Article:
“It was really important for me to find a place like that where I [felt] like I belonged. To imagine moving to a space where there weren’t a lot of artists around would make me feel very isolated. This building is one of the reasons why I considered the idea of coming here. As long as I’m in the Netherlands, I’m staying here, I’m not moving again.” 

Undoubtedly, embracing change presents its fair share of challenges – yet, for Ipek, the role of teaching in her clay studio has grounded her. Her studio is somewhat of an international hub, with 35% of her students being internationals and representing over 25 different countries.  

As our discussion about the community she's cultivated unfolds, it becomes clear that the pottery classes serve as a gateway to something more profound: “We have pizza nights, celebrate birthdays, anniversaries, promotions, we go to concerts together and introduce new people to each other.  

I’m delighted and very proud that our community keeps growing stronger and bigger each year and that we’re so much more than a ceramic studio. People come for ceramics, but I really think they stay for the community.” 

At times where she struggles to integrate with the Dutch community, she emphasises the importance of initiatives such as Meet&Mingles, and other international meet-ups: “I overcame [difficulties] by going to meet-ups. Both on Meetup and also meetups organised by the Leiden International Centre. They helped me. It just made me feel like okay, there’s actually a bunch of us. I’m not alone. Socially, I think it’s really important to connect with people. I think it’s really important to meet like-minded people; that’s probably the lifeline that all internationals need.” 

How much of a difference does it make being in a community? 

IK: It makes a huge difference! Especially if you move to a country on your own and you work on your own or remotely as opposed to in the company of colleagues every day. I have come to a lot of Leiden International Centre’s [Meet&Mingles] met a lot of people there. I think those are great and I’m actually thankful for the Mingles, especially for making me feel like I belonged when I first moved to Leiden before I knew many people.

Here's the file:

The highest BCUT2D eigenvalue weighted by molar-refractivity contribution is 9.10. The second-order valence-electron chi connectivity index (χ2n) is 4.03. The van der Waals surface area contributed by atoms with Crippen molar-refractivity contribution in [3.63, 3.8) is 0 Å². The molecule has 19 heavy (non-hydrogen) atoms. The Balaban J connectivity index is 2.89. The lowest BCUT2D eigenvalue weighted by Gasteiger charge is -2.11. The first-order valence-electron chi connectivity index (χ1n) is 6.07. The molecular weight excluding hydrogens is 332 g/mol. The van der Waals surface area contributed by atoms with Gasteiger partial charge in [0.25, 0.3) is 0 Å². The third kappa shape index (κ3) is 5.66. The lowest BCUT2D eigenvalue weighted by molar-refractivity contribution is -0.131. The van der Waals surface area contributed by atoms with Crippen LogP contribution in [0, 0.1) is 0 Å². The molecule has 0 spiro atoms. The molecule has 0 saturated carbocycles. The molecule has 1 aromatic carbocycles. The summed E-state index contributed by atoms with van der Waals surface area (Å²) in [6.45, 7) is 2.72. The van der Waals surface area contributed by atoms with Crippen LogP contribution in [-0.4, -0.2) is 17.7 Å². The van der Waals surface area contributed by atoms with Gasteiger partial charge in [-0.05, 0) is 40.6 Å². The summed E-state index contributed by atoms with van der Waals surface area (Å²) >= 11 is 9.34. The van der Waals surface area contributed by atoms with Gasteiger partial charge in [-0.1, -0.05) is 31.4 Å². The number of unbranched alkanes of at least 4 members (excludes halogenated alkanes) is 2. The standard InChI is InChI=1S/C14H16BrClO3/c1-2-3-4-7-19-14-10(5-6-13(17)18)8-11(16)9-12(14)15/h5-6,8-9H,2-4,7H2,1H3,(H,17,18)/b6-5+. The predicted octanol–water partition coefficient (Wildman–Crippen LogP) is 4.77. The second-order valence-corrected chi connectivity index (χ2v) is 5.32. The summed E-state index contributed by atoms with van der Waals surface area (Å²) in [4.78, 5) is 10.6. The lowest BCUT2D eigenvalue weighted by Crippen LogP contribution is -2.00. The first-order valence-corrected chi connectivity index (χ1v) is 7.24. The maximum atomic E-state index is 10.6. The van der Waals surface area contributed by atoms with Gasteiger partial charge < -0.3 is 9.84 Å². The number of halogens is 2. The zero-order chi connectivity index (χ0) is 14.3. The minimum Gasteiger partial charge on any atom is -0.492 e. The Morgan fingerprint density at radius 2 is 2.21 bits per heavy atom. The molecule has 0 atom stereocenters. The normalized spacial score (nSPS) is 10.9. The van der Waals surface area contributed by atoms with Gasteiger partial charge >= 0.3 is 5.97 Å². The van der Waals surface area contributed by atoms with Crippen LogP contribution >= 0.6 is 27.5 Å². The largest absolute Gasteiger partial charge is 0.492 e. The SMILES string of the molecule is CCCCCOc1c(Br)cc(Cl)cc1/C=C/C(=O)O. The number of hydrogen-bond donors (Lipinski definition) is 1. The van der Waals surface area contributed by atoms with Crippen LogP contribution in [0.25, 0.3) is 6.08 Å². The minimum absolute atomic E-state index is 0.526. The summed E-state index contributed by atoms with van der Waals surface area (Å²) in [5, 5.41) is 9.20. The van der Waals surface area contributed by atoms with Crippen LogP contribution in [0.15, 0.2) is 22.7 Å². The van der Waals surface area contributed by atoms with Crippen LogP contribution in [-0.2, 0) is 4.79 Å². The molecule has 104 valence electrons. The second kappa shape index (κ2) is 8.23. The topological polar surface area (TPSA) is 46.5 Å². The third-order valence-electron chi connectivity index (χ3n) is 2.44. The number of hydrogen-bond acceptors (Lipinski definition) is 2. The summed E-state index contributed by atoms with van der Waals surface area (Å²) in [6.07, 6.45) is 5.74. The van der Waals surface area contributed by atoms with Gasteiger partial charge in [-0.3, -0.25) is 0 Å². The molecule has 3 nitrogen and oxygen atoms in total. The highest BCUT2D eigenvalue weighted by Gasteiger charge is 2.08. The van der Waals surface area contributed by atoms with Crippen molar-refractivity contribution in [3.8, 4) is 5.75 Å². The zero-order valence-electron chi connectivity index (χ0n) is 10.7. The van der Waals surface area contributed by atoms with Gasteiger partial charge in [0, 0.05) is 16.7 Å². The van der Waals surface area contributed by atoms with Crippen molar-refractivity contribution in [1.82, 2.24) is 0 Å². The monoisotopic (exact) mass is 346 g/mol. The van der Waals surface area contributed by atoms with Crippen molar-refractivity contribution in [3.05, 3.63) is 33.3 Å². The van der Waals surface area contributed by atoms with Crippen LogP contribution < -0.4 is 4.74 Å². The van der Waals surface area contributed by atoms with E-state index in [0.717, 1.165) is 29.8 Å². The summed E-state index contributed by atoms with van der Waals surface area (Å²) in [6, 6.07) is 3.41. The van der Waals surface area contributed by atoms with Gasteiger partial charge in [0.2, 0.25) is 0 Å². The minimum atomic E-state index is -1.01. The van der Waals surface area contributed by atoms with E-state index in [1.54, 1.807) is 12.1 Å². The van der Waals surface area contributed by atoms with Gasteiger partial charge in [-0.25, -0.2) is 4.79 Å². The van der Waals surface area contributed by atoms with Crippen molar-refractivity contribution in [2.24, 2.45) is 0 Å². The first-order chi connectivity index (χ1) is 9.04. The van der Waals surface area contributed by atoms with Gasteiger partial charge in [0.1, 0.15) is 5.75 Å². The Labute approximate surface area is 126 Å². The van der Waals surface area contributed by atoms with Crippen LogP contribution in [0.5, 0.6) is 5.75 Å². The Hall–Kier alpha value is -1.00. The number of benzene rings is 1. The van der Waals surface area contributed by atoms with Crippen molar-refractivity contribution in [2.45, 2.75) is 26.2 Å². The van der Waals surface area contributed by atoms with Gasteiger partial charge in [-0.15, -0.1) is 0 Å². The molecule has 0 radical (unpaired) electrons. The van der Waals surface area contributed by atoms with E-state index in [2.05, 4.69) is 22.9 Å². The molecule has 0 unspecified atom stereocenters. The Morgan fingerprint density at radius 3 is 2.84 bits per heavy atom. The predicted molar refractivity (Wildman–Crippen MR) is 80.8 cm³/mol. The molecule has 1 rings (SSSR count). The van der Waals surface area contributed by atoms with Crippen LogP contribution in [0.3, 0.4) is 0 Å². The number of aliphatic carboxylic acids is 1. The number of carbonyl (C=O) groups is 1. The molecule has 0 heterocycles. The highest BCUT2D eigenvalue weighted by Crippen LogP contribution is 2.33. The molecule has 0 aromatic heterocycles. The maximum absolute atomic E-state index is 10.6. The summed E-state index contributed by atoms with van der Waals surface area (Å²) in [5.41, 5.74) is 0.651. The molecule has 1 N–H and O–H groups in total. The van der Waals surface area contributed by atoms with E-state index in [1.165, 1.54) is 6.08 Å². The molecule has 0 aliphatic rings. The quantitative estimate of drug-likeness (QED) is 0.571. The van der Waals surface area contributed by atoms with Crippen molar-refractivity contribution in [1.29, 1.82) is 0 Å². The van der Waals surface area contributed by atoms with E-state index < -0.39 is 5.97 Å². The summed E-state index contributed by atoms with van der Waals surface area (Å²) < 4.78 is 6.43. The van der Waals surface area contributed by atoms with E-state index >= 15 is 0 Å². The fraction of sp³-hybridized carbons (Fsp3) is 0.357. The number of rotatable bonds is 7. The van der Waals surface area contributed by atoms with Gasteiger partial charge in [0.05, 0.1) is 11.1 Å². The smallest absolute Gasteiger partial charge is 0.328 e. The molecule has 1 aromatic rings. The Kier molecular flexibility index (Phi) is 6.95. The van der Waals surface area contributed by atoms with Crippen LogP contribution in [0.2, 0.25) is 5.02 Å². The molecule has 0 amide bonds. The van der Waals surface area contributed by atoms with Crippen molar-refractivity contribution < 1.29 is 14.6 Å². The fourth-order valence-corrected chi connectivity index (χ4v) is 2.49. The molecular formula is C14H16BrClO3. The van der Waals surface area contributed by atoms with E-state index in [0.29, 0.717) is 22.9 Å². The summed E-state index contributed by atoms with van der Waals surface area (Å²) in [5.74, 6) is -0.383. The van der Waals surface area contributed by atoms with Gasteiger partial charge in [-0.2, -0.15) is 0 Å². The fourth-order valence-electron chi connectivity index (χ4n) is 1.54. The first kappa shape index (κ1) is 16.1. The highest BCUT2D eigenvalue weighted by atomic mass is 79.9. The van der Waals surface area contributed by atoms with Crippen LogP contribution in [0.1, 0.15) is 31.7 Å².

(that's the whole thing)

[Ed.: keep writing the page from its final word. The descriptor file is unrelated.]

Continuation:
Ipek is also in the process of designing a special wheel-throwing course for people who are in therapy for various reasons such as PTSD (post-traumatic stress disorder), complex PTSD, eating disorders, burn-out, depression, addiction, etc. She believes very strongly in the healing power of ceramics in general and wheel-throwing in particular and wants to use her empathic and ceramic skills in helping people heal. 

As we near the end of our conversation, I want to ask her about future plans, goals and advice her younger self might’ve needed.

IK: If I could go back, I would tell my younger self in college to broaden my social circle, include more people who came from different backgrounds and had different interests than mine. I would tell myself to try to get out of my comfort zone and not worry so much about fitting in, to be more okay with being my quirky self. 

Do you see yourself moving around [more]? 

IK: Probably, one day, when the time is right… But as long as I live in the Netherlands, I will continue to live in Leiden.

While on one hand Ipek feels an urge to explore other parts of the world due to her nomadic and free-spirited soul, she acknowledges it requires uprooting yourself every time: “Time will show. Leiden will always have a special place in my heart. Mainly because of the studio and the community.”